chapter  6
28 Pages

The Central Archaeological Council

This poem by Nicos Gatsos, set to music by M. Hadzidakis, and written for the ancient sanctuary at Eleusis, devoted to the goddesses Dimitra and her daughter Persephone, was one of the reasons why I embarked on this project. It captures with great and sharp intensity both the deterioration of the modern city of Eleusis (discussed below) and the dilemmas, the limitations and the shortcomings that central state action and state decision-making mechanisms meet with in almost every effort to harmonize new investments with national heritage protection. It means roughly the following:

There, where it smelled of pennyroyal and wild mint and the earth grew her first cyclamen now peasants bargain over cement and birds fall into the blast-furnace dead

There, where with their hands spread first initiates devoutly entered the sanctuary now tourists throw away their butt-ends and go to view the new refinery

There, where the sea was once a boon and benedictory the plain’s bleats now lorries carry to the shipyards hollow bodies scrap kids and metal sheets

Sleep, Persephone in the bosom of the earth on the world’s balcony never emerge again. N. Gatsos, Persephone’s Nightmare

The CAC: A Bureaucratic ‘Lab’

Bureaucratic processes are usually viewed as ideological mechanisms for the justification of political economic power.1 However, if carefully examined, state bureaucracy can be revealed to hold an unanticipated potential for emancipatory social change, as in the case we are about to consider, that of the Greek Central Archaeological Council. The CAC counts among the most respected decision-making state mechanisms in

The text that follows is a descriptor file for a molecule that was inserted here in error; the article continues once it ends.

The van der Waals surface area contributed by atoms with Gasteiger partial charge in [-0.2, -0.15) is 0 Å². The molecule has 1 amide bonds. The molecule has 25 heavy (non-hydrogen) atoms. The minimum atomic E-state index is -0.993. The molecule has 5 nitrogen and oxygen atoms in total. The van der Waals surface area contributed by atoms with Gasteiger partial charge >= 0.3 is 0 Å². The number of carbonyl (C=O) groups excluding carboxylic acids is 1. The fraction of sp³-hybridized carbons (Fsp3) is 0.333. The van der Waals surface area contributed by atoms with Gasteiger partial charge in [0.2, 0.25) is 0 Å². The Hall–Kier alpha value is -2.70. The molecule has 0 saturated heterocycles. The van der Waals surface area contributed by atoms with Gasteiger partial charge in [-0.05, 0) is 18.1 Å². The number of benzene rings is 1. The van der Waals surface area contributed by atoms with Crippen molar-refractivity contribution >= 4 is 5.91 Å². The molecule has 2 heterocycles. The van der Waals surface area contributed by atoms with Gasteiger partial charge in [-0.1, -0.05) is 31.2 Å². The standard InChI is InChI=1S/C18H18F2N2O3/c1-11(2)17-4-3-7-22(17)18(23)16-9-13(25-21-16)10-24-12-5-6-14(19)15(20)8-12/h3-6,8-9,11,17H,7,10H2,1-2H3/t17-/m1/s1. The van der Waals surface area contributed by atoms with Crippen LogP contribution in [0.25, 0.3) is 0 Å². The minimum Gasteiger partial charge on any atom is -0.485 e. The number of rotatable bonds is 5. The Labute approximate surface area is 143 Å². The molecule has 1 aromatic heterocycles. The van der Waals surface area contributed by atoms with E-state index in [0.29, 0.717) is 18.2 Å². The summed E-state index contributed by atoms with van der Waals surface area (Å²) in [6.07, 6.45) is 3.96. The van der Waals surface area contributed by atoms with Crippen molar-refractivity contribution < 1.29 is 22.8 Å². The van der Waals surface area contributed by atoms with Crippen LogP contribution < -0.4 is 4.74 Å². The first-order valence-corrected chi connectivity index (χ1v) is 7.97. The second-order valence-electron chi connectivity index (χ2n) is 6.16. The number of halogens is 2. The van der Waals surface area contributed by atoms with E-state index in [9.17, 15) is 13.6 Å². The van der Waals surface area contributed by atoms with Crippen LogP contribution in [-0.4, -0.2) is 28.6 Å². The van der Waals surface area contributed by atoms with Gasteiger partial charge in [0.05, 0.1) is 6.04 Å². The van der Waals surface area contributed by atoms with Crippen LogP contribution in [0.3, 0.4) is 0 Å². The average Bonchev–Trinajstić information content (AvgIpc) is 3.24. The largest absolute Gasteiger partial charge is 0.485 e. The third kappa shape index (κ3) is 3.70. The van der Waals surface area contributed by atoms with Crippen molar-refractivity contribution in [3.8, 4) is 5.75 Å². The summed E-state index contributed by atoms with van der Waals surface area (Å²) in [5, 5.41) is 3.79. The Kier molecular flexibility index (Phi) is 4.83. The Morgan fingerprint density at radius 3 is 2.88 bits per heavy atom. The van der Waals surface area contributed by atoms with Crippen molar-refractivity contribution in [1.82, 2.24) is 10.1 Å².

Greece. It protects national patrimony by regulating the (re)production of images of the past, and of memory in Greek society. In its breast, aesthetic judgments over heritage, urban planning and the environment loom large. Such judgments made in bureaucratic contexts intermingle, and occasionally mask, a variety of processes, including the choice of national or local development trajectories, ideological struggles over national and local identities, relations with foreign powers and influences, and the sense of national self-respect. The symbolic use of ancient monuments, particularly in a country like Greece, is deeply implicated in attempts to establish social coherence through the eternalizing, narrativizing and naturalizing role of ideology.2